Europe's proposed satellite-navigation system, Galileo, will need more public funds if it is to be built.
Galileo's companies have been unable to agree a way forward
Hope is receding that a private consortium asked to run the system can end its infighting and meet a 10 May deadline to move the project forward.
This is likely to mean European taxpayers stepping in to cover costs.
German Transport Minister Wolfgang Tiefensee, speaking on behalf of the EU, said: "Galileo is going through a deep and grave crisis."
He added: "We're in a dead end street. The cardinal problem is that the companies still have not been able to agree on the way forward. We need to find an alternative solution."
The consortium comprises leading aerospace and telecom concerns: EADS, Thales, Inmarsat, Alcatel-Lucent, Finmeccanica, AENA, Hispasat, and TeleOp.
The European Commission (EC) set the May deadline for them to come forward with a single company structure to run Galileo, a chief executive and common negotiating position.
But with little sign of the target being met to the Commission's satisfaction, the EC is now expected to present new proposals to overhaul the project on 16 May.
"Our view is that the current scenario to put Galileo into place cannot work," said Michele Cercone, spokesman for the EC's directorate general for transport.
Galileo's planned network of 30 satellites will beam radio signals to receiving devices on the ground, helping users pinpoint their locations.
The system's technologies are designed to bring greater accuracy and reliability to navigation and timing signals delivered from space.
The intention behind Galileo was that taxpayers in the EU would inject more than one billion euros (£0.7bn) into the early development of the project.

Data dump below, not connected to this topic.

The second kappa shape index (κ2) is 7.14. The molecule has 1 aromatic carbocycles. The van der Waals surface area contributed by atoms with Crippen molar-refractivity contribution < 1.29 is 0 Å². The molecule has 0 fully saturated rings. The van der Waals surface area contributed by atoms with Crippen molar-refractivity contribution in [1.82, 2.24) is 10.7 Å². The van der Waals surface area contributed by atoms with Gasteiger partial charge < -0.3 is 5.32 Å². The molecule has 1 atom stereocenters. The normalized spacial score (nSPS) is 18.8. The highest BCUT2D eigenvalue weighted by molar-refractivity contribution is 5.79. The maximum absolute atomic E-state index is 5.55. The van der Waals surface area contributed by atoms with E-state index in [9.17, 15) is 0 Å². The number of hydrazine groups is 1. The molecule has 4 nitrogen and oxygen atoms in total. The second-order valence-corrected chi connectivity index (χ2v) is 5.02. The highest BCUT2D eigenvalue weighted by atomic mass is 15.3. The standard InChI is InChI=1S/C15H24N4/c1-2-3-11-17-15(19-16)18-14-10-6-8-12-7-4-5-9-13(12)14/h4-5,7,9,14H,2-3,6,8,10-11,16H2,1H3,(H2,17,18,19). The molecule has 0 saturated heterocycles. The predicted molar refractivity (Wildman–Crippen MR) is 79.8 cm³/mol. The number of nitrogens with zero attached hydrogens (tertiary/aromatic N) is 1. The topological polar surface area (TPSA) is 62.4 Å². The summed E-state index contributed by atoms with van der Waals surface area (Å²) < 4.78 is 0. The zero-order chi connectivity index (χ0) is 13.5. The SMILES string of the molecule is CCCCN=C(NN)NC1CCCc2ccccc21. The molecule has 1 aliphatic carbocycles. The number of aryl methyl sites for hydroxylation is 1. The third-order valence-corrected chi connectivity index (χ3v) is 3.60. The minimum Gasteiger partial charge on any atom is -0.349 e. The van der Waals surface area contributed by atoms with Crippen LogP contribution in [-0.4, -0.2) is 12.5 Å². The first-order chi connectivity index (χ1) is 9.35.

GALILEO UNDER CONSTRUCTION
A European Commission and European Space Agency project
30 satellites to be launched in batches by end of 2011-12
Will work alongside US GPS and Russian Glonass systems
Promises real-time positioning down to less than a metre
Guaranteed under all but most extreme circumstances
Suitable for safety-critical roles where lives depend on service
The deployment phase - the launch of the satellites and the construction of ground stations - was expected to cost at least two billion more, with two-thirds of the investment being borne by the private sector.
The latter was also expected to pick up all the running costs in the long term.
The first demonstrator spacecraft, Giove-A, is already in orbit. A second, Giove-B, which has had some technical problems, should be in orbit by the year's end.
The contract for the first four satellites proper in the final constellation was awarded at the end of 2004, but the time has now come to order the remaining 26.
It should be the private concession making the spacecraft order - but with no progress on its formal establishment, it seems certain that European taxpayers will now have to shoulder a greater burden of the construction costs if Galileo is to stay on track.
"There will be a stronger participation of the public sector in the construction phase of Galileo," said Mr Tiefensee, adding that the future of the system would be decided at an EU transport ministers meeting in June in Brussels.
Originally, Galileo was to have started launching its 30 satellites by 2008. However, that date was postponed to 2011/12 due to previous disagreements between EU governments on how to pay for the system.
Satellite navigation systems determine a position by measuring the distances to a number of known locations - the Galileo satellites
The distance to one satellite defines a sphere of possible solutions; the distances to four satellites defines a single, common area
The accuracy of the distance measurements determines how small the common area is and thus the accuracy of the final location
In practice, a receiver captures atomic-clock time signals sent from the satellites and converts them into the respective distances
The whole system is monitored from the ground to ensure satellite clocks do not drift and give out misleading timings